Live Troubleshooting of Amazon EKS Applications with Dynamic Instrumentation and Lightrun
By Eran Kinsbruner, Global Head of Product Marketing – Lightrun
By Young Jeong, Partner Solutions Architect, AppMod – AWS
By Shakthi Dakuri, Sr. Partner Solutions Architect – AWS
Amazon Elastic Kubernetes Service (Amazon EKS) has become the most popular service for deploying Kubernetes applications in the cloud.
Amazon EKS provides a managed scaled control plane which eliminates the undifferentiated heavy lifting for the enterprise platform team, which is responsible for operating and managing the worker nodes where developers deploy their applications.
Even if developers do not need to operate and manage clusters, they still need to be able to write applications that work well within Kubernetes. More importantly, they need to be able to debug and troubleshoot applications running on Kubernetes clusters quickly and effectively.
Unfortunately, this is often not the case, as developers can be disconnected from their applications once they are shipped to production. This issue is particularly severe in case of a production incident requiring the developer to quickly troubleshoot and get to the root cause of a problem.
In this post, we will provide an overview of how using the Lightrun developer observability platform and Amazon EKS technology, organizations can maximize their mean time to resolution of defects (MTTR), enhance developer productivity, and reduce overall logging costs. Lightrun and Amazon EKS enable full-cycle developer observability.
Lightrun is an AWS DevOps Competency Partner and AWS Marketplace Seller that gives developers the power to understand the behavior of live applications on demand, in real-time, without stopping the running applications.
Kubernetes Local vs. Remote Development
One of the most powerful enablers of developer productivity and effectiveness is a robust local development environment that provides a fast feedback loop when developing new features and troubleshooting existing ones.
There are two possible approaches when releasing applications on Kubernetes: using a locally-installed Kubernetes cluster, or connecting to a remote Amazon EKS environment. Even if some techniques and tools exist, both methods have yet to convince developers.
Local development environments can become heavy and clunky, often failing to reproduce a sophisticated server environment with all of the required dependencies (external services, databases, other services).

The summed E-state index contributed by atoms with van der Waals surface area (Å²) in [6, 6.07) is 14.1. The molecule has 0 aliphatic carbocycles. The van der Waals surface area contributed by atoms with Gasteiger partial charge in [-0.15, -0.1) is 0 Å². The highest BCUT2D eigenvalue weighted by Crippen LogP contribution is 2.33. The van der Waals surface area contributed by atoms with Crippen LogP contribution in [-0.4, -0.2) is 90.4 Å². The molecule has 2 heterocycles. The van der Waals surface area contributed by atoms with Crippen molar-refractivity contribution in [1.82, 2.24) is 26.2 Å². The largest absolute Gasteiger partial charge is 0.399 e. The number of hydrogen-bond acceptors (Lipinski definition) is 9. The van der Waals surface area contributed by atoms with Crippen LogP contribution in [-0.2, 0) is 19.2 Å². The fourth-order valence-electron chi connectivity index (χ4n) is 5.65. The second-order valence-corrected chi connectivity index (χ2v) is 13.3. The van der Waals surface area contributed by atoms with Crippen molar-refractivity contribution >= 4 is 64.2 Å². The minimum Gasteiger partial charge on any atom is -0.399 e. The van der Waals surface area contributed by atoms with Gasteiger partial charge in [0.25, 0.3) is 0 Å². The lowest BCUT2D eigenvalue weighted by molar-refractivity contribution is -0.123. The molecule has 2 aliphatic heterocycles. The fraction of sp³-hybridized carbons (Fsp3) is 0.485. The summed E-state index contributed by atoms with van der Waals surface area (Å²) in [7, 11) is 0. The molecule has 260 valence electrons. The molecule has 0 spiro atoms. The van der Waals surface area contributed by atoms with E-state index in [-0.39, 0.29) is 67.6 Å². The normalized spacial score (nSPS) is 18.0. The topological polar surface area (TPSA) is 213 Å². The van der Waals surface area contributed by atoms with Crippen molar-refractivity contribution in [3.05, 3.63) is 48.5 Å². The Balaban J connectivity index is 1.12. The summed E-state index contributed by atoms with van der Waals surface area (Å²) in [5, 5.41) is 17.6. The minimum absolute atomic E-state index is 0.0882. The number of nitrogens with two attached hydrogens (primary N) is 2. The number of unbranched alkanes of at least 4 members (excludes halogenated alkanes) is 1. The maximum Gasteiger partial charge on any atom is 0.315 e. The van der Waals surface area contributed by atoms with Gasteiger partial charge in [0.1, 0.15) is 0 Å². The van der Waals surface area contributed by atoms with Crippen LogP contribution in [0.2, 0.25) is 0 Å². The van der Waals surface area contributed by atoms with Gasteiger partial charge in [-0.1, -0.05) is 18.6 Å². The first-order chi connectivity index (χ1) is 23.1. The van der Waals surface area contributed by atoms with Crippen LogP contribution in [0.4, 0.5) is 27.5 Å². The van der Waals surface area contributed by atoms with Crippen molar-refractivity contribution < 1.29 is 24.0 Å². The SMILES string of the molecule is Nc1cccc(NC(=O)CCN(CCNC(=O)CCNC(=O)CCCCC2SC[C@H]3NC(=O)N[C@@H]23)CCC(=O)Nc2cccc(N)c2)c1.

Remote approaches try to enable troubleshooting through some form of authenticated connection to Amazon EKS. They can represent a partial solution to the need for a fast feedback loop. Still, they present several challenges:
- Often require risky and complex port-forwarding from the developer’s local machine to pods on Amazon EKS.
- Usually require full developer access to clusters, which is rarely feasible in complex organizations that are rightfully concerned with assuring security auditing, separation of concerns, and compliance.
- Speaking of compliance, Amazon EKS can be hardened to provide security assurance for highly-sensitive workloads; this limits the possibility of direct connection to cluster components. Another useful repository that’s recommended and used to deploy containers on Amazon EKS is the custom Amazon Machine Images (AMIs) and optimized AMIs for EKS.
- Tooling available in the production environment is usually limited for debugging purposes. For example, the widespread use of thin Docker images, as in “Distroless” and similar approaches, means the container environment does not provide any debugging tool, not even a shell.
The problem of getting a fast and efficient local workflow is complex, particularly when you’re troubleshooting and debugging. A talented platform team can sometimes alleviate the issues by creating customized tooling.
The challenge is significant and platform teams are frequently more focused on the software supply chain’s production components, and they don’t have the resources to tackle the developer side of it.
Centralized Logs in Amazon EKS